However it is still difficult for starters to gain information on what researches are being made on this field. Most scholarly works are either pet projects, or student projects submitted for their graduate coursework; usually all boasting outstanding match prediction rate, yet lacking critical information such as the data collection time period, the data collection target tier, and the method of feature engineering. Interestingly those that provide more informative conclusions are often based on DotA2.
So I intend to test the waters of this field, and maybe take a peek at what could be happening within the data science departments of those secretive companies.
Riot (the developer of League of Legends) conveniently provides an API to access all historical player games minus custom games.
The game data is passed on as a JSON file. Inside is a detailed analysis of the game, covering various stats such as kills, deaths, assists, gold-per-min, first-kill y/n, etc.
Although Riot’s API does not provide a way to fetch a random number of games from a specific tier, there are a number of ways to circumvent this problem. The most helpful solution for this is through this page.
One downside of Riot’s API is its rate-limit, which can be conveniently controlled using the RiotWatcher library. Another annoying problem is the API’s failure at categorizing the lane and role of each player correctly, so this has to be done manually by the developer looking at the timeline data. Surprisingly there exists machine learning solutions to this, shown here and here.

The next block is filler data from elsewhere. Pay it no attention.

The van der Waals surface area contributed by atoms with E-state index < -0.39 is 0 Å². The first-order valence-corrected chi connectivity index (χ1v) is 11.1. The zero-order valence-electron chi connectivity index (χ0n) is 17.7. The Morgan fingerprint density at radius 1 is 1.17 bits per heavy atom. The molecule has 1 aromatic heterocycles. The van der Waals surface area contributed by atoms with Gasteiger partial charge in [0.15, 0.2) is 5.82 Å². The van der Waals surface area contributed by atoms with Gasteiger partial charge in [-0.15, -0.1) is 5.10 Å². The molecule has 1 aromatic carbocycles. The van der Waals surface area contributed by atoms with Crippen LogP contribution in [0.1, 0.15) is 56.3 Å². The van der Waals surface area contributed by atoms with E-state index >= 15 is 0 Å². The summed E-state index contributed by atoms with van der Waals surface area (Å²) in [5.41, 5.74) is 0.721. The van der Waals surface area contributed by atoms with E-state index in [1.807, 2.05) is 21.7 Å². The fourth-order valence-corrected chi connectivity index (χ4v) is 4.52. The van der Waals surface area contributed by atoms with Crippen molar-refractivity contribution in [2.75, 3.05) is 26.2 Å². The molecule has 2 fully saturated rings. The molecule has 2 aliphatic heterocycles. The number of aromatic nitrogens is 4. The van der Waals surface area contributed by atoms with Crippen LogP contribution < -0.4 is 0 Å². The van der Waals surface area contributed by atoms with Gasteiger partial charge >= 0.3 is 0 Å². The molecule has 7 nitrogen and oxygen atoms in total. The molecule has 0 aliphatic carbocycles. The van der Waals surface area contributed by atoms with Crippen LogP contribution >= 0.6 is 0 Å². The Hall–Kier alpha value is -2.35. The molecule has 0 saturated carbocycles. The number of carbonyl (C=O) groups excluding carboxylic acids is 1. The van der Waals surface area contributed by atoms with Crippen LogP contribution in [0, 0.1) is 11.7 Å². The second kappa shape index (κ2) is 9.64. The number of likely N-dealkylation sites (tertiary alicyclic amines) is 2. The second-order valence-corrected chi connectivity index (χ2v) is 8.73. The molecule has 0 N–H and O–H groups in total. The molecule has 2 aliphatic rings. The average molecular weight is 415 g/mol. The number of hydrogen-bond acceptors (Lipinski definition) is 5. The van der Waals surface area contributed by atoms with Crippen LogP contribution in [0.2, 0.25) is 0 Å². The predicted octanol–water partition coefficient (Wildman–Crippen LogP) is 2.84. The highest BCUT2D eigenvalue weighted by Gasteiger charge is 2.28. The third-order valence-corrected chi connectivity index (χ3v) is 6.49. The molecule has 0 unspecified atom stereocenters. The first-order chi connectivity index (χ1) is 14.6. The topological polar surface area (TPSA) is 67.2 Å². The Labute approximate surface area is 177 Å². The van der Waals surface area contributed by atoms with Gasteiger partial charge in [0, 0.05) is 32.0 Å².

Now, the champion-specific player win-rate factor, the main topic of this article, is the win-rate that a player shows when playing a specific champion. According to Huang, Kim, and Leung (2015), in 2015 it was possible to predict the match outcome 92.8% of the time using the sum of champion-specific player win-rate for each team. So with just two features, the sum of win-rates for each team, a Naive Bayes classifier could basically tell you whether you were going to win or not even before playing.
There are other factors that are touted to capture the winning probabilities. For example, Jiang (2020) gathered five other factors from the first ten minutes of the game to predict the match outcome with 70% accuracy using various ML algorithms.
The most impressive is Hall (2017), where a greater than 80% win prediction accuracy is achieved by masterfully feature engineering the basic statistics of players’ past ranked games. Here, Hall (2017) does not use the champion-specific player win-rate factor.